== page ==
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Following last year’s successful launch the Staycation Express has returned for 2021 with a six days a week service on the Settle – Carlisle line from July 19 to September 9. This year the rolling stock is a dedicated 2+5 HST set which features all first class accommodation using MkIII vehicles previously refurbished by GWR.
Improvements have been made to the interiors. GWR had retained airline-style layouts for its single seats, but all seating is now in bays, with the 1+1 arrangement created by cutting down tables from 2+2 bays on vehicles destined to be scrapped. The bays are separated by screens as part of coronavirus measures, and all seats feature power points for phones and laptops.
As in 2020, the service is effectively a series of charter trains with dedicated ticketing, avoiding any issues over competition with existing services provided by Northern.
An additional change has been made possible through the inclusion of a TRFB which offers an improved buffet-counter and allows operator Rail Charter Services to offer an improved onboard ‘bistro-style’ dining service for a small number of passengers. This includes a full lunch service in Sundays and afternoon tea every day.
However, the service became another victim of the ‘pingdemic’ within the first two days of operations when supplies of food for the dining option became uncertain due to delivery problems. Because of this, sales of tickets featuring the dining option were temporarily suspended on July 21 until a stable supply could be ensured. The conventional buffet has remained operational.
Following an assessment of the ridership patterns in 2020, when three return trips a day were operated between Appleby and Skipton via Settle, the lack of demand for the first and last trains of the day has seen a change to the timetable for 2021, with two return trips operated and an extension of one journey to/from Carlisle.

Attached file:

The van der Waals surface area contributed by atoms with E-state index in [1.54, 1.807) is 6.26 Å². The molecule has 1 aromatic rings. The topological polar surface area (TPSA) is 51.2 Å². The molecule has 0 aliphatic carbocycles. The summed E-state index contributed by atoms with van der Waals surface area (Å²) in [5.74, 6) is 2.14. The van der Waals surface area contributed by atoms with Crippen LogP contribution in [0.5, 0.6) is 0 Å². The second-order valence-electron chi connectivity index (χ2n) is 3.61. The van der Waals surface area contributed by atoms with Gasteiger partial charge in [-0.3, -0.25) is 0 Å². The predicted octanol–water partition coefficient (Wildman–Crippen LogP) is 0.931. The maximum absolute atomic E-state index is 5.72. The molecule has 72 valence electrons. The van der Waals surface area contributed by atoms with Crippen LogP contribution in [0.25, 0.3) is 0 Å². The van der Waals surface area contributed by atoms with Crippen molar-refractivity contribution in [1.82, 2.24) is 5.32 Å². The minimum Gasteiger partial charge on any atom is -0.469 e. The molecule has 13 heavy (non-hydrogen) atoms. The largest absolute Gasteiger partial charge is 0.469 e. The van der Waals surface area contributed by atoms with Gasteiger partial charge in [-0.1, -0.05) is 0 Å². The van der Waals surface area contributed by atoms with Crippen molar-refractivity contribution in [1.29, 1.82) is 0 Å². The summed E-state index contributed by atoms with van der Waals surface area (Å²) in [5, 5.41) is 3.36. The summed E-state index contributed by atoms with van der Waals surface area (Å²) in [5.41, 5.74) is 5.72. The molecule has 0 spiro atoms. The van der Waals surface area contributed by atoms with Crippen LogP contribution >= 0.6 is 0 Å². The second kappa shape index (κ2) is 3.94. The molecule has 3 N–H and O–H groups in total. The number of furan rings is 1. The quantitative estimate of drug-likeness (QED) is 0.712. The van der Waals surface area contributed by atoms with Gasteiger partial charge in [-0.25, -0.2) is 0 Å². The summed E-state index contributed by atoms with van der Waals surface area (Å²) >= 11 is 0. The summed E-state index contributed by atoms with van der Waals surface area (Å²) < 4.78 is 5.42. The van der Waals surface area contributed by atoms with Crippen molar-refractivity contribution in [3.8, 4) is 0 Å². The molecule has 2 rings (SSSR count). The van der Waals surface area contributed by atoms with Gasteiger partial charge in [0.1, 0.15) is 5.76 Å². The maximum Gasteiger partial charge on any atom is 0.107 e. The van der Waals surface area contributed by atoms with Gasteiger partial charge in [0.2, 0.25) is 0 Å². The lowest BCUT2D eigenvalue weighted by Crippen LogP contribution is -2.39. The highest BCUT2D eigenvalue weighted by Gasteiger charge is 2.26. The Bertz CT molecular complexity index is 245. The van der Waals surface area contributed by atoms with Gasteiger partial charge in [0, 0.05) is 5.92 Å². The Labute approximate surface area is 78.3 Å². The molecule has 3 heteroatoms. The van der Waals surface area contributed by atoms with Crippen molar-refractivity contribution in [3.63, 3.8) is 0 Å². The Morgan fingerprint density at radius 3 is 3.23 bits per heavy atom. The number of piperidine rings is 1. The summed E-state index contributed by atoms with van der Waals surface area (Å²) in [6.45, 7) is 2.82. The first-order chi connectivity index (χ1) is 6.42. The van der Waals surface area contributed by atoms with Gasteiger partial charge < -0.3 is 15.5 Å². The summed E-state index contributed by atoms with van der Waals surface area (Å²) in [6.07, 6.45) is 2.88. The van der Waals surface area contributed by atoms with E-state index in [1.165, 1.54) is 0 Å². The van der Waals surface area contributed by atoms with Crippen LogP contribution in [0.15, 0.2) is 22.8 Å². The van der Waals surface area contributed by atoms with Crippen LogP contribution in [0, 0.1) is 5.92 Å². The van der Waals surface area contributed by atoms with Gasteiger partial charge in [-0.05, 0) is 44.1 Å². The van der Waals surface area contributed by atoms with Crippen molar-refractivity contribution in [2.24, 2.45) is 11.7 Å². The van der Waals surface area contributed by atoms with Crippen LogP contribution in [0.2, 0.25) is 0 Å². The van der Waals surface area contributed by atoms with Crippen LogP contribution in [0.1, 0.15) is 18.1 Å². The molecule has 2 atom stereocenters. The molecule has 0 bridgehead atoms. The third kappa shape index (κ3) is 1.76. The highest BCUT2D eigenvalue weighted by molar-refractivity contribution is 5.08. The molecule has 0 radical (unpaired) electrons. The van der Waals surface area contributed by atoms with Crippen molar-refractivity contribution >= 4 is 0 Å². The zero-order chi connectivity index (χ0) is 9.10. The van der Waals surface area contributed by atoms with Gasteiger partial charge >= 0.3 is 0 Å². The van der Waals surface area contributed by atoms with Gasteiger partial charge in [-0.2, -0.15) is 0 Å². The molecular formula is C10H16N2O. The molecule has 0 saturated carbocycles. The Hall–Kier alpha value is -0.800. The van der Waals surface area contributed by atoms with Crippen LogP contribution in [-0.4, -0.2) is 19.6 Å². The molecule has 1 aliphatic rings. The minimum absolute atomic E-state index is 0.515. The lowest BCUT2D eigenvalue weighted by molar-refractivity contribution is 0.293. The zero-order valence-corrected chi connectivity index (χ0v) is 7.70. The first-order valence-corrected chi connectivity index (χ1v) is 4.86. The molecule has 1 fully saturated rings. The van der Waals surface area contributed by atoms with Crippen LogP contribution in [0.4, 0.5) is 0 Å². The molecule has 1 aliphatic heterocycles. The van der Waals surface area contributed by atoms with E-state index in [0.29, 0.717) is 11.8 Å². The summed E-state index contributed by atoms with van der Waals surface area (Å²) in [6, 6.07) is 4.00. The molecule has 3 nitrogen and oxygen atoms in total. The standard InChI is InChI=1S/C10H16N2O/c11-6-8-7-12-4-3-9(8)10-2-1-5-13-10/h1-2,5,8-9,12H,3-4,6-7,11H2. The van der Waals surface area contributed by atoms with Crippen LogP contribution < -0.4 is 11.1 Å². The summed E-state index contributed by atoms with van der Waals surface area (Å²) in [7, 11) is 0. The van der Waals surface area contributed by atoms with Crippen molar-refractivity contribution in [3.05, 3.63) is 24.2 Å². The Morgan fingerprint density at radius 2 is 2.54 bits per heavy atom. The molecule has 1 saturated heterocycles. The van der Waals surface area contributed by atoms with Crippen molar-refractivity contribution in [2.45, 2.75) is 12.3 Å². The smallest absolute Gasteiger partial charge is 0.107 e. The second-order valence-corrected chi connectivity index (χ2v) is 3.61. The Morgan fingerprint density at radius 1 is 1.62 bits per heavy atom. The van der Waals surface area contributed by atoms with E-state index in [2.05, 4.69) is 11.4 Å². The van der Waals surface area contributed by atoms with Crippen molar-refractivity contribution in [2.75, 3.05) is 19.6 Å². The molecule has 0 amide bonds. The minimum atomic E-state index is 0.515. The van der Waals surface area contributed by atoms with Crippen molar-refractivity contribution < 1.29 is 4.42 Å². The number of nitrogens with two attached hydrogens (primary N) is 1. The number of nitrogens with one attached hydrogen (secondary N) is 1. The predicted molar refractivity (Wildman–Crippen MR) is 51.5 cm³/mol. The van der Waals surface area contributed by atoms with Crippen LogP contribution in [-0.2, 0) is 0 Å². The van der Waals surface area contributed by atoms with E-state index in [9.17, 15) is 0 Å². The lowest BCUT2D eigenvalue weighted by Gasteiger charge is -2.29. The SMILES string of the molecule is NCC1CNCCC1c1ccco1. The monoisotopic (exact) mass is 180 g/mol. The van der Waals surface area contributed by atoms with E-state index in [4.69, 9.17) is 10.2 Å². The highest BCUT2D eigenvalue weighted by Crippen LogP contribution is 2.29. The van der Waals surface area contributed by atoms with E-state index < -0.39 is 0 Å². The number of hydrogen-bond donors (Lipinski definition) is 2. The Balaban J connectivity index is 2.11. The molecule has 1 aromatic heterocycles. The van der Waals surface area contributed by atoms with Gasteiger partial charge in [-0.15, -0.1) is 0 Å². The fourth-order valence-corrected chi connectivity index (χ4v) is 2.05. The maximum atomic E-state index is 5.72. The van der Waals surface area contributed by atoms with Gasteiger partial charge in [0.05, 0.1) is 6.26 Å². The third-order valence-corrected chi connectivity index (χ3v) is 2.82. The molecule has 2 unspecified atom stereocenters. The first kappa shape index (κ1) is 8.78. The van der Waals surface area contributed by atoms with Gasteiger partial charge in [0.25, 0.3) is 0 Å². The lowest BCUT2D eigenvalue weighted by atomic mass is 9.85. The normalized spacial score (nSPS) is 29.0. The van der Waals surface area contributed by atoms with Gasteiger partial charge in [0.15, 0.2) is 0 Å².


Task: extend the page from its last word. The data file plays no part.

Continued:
Tourist attractionAccording RCS founder and director Adrian Quine, ‘this is really a tourist attraction and when they’re on holiday people don’t want to be getting trains at 7 or 8 o’clock in the morning or 7 or 8 at night; they want a leisurely day out. Last year we were trying to be too ambitious with too many trains.’
Once again there has been no objection to the service from Northern, which says that in 2020 it believed additional passengers were brought to its trains after travelling on the special service.
RCS is hopeful that as the Covid-19 situation improves it may be possible for passengers from local destinations to use Northern trains to join the service on a combined ticket.
The return of the trains in 2021 has been welcomed by tourism bodies along the route; traders in Appleby have been particularly pleased as many say that the 2020 service was key to their survival during the pandemic.
The HST is part of the fleet operated by Crewe-based Locomotive Services Ltd; on weekdays it will be serviced overnight at Carlisle, while heavier maintenance and inspections will be carried out at Neville Hill depot in Leeds on a number of Fridays through the summer.
In 2020 Sundays were used as the maintenance days, but with loadings quieter on Fridays, and increasing demand for the service across the whole weekend, the change was a logical move according to RCS.
Suggesting that the model could be used on other routes in the future, particularly if the stay at home holiday market continues to grow, Quine said ‘railways have become very functional, very one-size-fits-all, and getting you from A to B. We’re recreating some of the glamour of the past, but with a modern twist; the customer service skills, the quality of the catering and the style of the uniforms, the fact that the seating will be more padded, the hue of the lighting will be more subtle —we’re trying to bring back a bit of that old magic and mystique.’
This article first appeared on www.railwaygazette.com
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